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The run of the week in detail:
The New York State Legislature will be in session on Monday in Albany.
There will be a preliminary budget hearing Monday at the City Council on health at 10 a.m., regarding the Department of Health and Mental Hygiene and the Medical Examiner.
Also at the City Council on Monday:
–The Committee on Small Business will meet at 10 a.m. to discuss several proposed laws, including laws requiring SBS to perform an assessment of the “state of storefront businesses” in the city every five years, requiring developments receiving city financial assistance to provide affordable retail space, providing legal services to small business owners facing eviction, and requiring property owners to register vacant storefronts with the city.
–The Committees on Oversight & Investigations and Economic Development will meet jointly at 1 p.m. for an oversight hearing regarding the New York Works jobs plan.
–The Subcommittee on Planning, Dispositions, and Concessions will meet at 1 p.m.
At noon Monday, the Association for a Better New York will host MTA Chief Development Officer Janno Lieber for a lunch discussion on “rebuilding and expanding New York’s transit system to make it faster, better, and more affordable.” The event will take place at CBRE’s Midtown offices at 200 Park Avenue.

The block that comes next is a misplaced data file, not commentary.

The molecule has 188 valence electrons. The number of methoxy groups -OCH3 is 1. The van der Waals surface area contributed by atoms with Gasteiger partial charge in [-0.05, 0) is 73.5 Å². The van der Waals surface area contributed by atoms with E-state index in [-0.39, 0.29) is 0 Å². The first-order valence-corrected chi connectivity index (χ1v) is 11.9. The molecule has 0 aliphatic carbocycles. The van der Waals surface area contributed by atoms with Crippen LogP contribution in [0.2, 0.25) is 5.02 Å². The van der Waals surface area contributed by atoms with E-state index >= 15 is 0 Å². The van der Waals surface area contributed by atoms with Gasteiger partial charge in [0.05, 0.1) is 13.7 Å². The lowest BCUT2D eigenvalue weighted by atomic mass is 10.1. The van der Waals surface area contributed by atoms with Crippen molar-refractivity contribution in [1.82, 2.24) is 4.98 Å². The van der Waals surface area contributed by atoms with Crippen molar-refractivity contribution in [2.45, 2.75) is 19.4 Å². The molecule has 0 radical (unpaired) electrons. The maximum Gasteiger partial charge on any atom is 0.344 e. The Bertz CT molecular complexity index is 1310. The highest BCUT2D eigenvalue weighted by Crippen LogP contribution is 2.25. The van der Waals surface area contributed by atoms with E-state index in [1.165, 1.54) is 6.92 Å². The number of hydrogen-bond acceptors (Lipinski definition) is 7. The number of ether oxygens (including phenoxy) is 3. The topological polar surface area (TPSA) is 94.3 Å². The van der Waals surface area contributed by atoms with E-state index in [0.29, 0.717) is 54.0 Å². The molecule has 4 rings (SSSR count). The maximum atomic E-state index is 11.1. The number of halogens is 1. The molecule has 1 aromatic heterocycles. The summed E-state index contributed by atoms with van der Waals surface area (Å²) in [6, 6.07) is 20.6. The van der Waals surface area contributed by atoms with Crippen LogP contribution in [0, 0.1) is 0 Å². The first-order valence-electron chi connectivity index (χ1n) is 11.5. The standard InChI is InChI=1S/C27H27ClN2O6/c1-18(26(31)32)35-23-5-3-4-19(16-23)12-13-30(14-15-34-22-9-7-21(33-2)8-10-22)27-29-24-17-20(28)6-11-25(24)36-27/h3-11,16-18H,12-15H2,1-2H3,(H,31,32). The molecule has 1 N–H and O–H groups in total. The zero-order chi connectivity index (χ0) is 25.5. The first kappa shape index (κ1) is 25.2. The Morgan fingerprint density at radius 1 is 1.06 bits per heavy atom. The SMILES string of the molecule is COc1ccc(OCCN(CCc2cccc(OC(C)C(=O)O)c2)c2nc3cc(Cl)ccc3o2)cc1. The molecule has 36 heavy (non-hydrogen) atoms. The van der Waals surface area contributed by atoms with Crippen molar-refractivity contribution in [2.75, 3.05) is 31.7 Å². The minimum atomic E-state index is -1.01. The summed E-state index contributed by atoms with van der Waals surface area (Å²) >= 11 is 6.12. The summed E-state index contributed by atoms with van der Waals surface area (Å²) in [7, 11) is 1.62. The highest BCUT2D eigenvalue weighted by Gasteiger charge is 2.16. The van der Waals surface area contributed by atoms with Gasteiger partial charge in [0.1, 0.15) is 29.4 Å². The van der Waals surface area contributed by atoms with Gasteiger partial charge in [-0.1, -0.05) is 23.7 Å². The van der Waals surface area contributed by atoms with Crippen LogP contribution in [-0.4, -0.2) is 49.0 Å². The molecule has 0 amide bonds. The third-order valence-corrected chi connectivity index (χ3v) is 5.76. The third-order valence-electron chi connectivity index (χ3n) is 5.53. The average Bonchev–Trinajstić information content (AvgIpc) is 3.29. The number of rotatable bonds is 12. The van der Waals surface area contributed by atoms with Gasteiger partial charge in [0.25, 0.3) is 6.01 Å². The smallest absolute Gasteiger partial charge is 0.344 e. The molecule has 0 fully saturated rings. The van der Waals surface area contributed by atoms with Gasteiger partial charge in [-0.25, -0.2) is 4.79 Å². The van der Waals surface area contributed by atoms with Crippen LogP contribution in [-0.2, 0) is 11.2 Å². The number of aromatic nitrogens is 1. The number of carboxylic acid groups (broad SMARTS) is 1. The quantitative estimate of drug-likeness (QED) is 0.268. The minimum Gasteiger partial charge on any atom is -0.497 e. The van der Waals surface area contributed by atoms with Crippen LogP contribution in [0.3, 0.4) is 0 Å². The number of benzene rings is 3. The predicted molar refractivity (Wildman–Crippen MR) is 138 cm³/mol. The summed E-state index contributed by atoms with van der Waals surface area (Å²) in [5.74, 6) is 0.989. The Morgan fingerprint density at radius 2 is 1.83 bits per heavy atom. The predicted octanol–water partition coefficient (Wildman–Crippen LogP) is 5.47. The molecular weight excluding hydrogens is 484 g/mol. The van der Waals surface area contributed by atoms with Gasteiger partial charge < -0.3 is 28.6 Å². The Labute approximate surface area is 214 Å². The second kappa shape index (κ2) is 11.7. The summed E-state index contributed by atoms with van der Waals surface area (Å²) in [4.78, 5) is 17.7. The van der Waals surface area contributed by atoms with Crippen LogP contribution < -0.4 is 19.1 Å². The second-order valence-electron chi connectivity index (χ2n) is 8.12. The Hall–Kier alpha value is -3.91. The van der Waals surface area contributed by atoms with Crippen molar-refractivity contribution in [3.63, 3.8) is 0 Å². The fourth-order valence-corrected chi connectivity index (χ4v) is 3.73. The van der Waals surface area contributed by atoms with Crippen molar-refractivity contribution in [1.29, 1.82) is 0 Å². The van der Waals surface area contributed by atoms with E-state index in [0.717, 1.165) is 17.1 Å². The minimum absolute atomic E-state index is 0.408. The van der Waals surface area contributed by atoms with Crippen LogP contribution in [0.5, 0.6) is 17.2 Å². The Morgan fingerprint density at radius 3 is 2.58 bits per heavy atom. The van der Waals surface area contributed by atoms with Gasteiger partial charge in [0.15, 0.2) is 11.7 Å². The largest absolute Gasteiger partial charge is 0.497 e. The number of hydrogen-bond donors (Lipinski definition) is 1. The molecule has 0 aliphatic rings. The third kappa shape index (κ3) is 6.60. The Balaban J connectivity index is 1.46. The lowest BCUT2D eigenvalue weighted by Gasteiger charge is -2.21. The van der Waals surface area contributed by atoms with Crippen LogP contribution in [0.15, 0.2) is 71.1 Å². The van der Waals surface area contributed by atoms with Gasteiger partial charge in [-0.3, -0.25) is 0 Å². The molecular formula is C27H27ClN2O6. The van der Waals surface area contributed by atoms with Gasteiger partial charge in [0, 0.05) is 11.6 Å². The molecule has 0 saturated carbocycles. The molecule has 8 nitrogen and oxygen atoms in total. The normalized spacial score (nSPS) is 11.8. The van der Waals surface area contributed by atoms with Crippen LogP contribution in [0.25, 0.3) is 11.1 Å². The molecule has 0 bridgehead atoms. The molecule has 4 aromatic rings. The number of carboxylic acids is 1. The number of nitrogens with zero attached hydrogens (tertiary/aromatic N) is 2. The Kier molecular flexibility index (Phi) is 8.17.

At 6 p.m. Monday at City Hall, the 2019 Charter Revision Commission will hold its fifth “issues forum” featuring experts on the specific focus topic at hand and potential charter revisions. This forum will focus on the city’s governance and elections, with topics to include the role of the Public Advocate and the “appointment and removal powers of city officials.”
At 6:30 p.m. Monday, U.S. Rep. Max Rose will hold a town hall meeting at St. Philips Baptist Church in Port Richmond, Staten Island.
The New York State Legislature will be in session on Tuesday in Albany.
At noon Tuesday, the New York State Board of Elections will hold a commissioners’ meeting in Albany.
The following City Council committees will hold preliminary budget hearings on Tuesday:
–Public Safety at 10 a.m., regarding the NYPD and the Civilian Complaint Review Board.
–Justice System and Public Safety jointly at 2:30 p.m., regarding district attorneys, the special narcotics prosecutor, the Mayor’s Office of Criminal Justice, the Office of Civil Justice, and legal aid.
Also at the City Council on Tuesday:
–The Subcommittee on Zoning and Franchises will meet at 9:30 a.m.
–The Subcommittee on Landmarks, Public Siting, and Maritime Uses will meet at noon.
At 6 p.m. Tuesday, the MTA will host the third of four open houses for community members regarding the “revised” L-train rehab project. This open house will take place at the Grand Street Campus High School in Williamsburg.
At 6 p.m. Tuesday, the Association for a Better New York will host City Planning Commission Chair Marisa Lago at a happy hour at the Beekman Pub in the Financial District. Lago “will discuss her career path, experience as the City Planning Commissioner Chair, and vision for New York City.”
The New York State Legislature will be in session on Wednesday in Albany.
The following City Council committees will hold preliminary budget hearings on Wednesday: